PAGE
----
Understanding Test Results
Many soil reports from traditional ag fields are very high in Calcium. This is usually due to some form of limestone runoff or repeated overapplication of calcitic lime over years of traditional farming. The most common approach here is to either ignore the Calcium or suggest lime anyways. So, what is the best way to approach this? What do we do here? Truly the best way to handle high Calcium conditions in the soil is to actually recondition the soil. A thorough application of fulvic and humic acids will help free up some of that Calcium already present in the soil and make it available to the plant. This approach, over time, will allow the Calcium in the soil to actually become a functioning part of the soil system and the soil food web.
We often review soil reports that have “recommendations” to add Phosphorus, when in fact, there’s plenty for the purposes of cultivating hemp. As a direct driver of THC levels, hemp fields require much less phosphorus than “traditional ag” farming. The source of your phosphorus matters as well. Salt-based phosphorus sources like traditional ag salts are specifically correlated to this driving of THC due to their forced uptake via the osmotic effect. Other forms of phosphorus like high-phos bone meals, feather meals and bird/bat guanos provide a slightly slower uptake. You can still over-feed with these forms of phosphorus which can lead to elevated THC levels, but they can provide the necessary phosphorus necessary to maximize yield.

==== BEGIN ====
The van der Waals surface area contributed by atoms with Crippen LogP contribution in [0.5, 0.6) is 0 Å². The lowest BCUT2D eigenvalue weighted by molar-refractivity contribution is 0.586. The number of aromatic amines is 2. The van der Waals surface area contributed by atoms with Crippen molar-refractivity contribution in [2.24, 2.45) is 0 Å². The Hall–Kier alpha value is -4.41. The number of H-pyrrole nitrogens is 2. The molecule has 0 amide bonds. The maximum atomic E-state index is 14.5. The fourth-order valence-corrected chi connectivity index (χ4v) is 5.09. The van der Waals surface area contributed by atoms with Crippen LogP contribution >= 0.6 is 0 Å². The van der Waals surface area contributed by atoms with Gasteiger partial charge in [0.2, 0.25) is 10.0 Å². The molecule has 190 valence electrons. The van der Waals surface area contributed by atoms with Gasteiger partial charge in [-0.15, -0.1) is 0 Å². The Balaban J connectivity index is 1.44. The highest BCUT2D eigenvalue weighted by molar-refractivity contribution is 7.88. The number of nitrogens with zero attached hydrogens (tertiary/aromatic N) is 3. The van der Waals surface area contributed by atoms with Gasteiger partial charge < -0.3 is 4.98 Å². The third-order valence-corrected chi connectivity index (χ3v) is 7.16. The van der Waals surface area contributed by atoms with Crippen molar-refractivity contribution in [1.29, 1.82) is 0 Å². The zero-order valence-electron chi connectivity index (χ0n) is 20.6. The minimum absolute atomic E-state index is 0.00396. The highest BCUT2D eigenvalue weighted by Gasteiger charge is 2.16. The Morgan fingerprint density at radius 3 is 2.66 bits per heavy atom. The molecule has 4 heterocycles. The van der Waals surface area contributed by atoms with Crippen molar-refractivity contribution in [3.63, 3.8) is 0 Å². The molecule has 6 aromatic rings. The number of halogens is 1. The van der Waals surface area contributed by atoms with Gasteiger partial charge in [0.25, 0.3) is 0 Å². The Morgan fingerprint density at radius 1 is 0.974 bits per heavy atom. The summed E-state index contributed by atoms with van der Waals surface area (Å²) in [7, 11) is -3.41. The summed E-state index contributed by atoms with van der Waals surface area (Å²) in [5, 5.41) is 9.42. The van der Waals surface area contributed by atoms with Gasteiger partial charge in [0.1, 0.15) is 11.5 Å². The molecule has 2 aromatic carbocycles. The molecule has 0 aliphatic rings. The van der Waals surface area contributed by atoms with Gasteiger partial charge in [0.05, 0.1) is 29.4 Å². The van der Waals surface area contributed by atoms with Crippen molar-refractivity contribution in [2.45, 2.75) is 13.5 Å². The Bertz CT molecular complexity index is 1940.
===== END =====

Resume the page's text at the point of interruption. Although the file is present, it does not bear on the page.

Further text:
Organic matter percentage is a key element in determining soil health, and often undervalued. Soil rich in organic matter holds water, nutrients and life much better. If your levels are below 5%, it is extremely difficult to restore soils back to a healthy level where the entire soil food web is balanced and communicating properly. Increasing the organic matter percentage is usually a great first step in restoring a healthy soil. We can accomplish this by applying a high organic matter containing compost like worm castings or manure. Having said that, it is important to understand the nutrient content of what you are adding in order to properly adjust nutrient application levels after factoring in soil and water reports.